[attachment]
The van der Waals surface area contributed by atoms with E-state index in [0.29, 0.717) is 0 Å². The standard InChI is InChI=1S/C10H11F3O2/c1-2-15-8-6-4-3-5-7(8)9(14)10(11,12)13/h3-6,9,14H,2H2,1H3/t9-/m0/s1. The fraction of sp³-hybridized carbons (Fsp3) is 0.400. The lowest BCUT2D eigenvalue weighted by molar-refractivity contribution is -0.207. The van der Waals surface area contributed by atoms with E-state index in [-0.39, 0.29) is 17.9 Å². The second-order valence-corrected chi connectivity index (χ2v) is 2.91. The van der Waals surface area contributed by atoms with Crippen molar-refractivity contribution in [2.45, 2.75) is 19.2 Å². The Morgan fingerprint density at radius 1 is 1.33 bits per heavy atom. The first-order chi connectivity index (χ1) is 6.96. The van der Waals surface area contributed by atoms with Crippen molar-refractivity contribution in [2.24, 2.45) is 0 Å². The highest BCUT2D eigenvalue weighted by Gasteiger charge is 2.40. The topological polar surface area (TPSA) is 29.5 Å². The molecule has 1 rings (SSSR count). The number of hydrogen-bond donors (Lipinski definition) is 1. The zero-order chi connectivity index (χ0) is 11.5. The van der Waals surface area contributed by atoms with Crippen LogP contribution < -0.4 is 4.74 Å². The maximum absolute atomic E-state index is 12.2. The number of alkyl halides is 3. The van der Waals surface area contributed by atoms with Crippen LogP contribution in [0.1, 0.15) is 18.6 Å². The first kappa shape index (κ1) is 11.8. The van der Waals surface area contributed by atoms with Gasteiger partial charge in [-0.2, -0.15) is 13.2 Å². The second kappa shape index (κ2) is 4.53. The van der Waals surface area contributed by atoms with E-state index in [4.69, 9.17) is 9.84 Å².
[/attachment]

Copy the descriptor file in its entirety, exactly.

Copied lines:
The van der Waals surface area contributed by atoms with E-state index in [0.29, 0.717) is 0 Å². The standard InChI is InChI=1S/C10H11F3O2/c1-2-15-8-6-4-3-5-7(8)9(14)10(11,12)13/h3-6,9,14H,2H2,1H3/t9-/m0/s1. The fraction of sp³-hybridized carbons (Fsp3) is 0.400. The lowest BCUT2D eigenvalue weighted by molar-refractivity contribution is -0.207. The van der Waals surface area contributed by atoms with E-state index in [-0.39, 0.29) is 17.9 Å². The second-order valence-corrected chi connectivity index (χ2v) is 2.91. The van der Waals surface area contributed by atoms with Crippen molar-refractivity contribution in [2.45, 2.75) is 19.2 Å². The Morgan fingerprint density at radius 1 is 1.33 bits per heavy atom. The first-order chi connectivity index (χ1) is 6.96. The van der Waals surface area contributed by atoms with Crippen molar-refractivity contribution in [2.24, 2.45) is 0 Å². The highest BCUT2D eigenvalue weighted by Gasteiger charge is 2.40. The topological polar surface area (TPSA) is 29.5 Å². The molecule has 1 rings (SSSR count). The number of hydrogen-bond donors (Lipinski definition) is 1. The zero-order chi connectivity index (χ0) is 11.5. The van der Waals surface area contributed by atoms with Crippen LogP contribution < -0.4 is 4.74 Å². The maximum absolute atomic E-state index is 12.2. The number of alkyl halides is 3. The van der Waals surface area contributed by atoms with Crippen LogP contribution in [0.1, 0.15) is 18.6 Å². The first kappa shape index (κ1) is 11.8. The van der Waals surface area contributed by atoms with Gasteiger partial charge in [-0.2, -0.15) is 13.2 Å². The second kappa shape index (κ2) is 4.53. The van der Waals surface area contributed by atoms with E-state index in [4.69, 9.17) is 9.84 Å².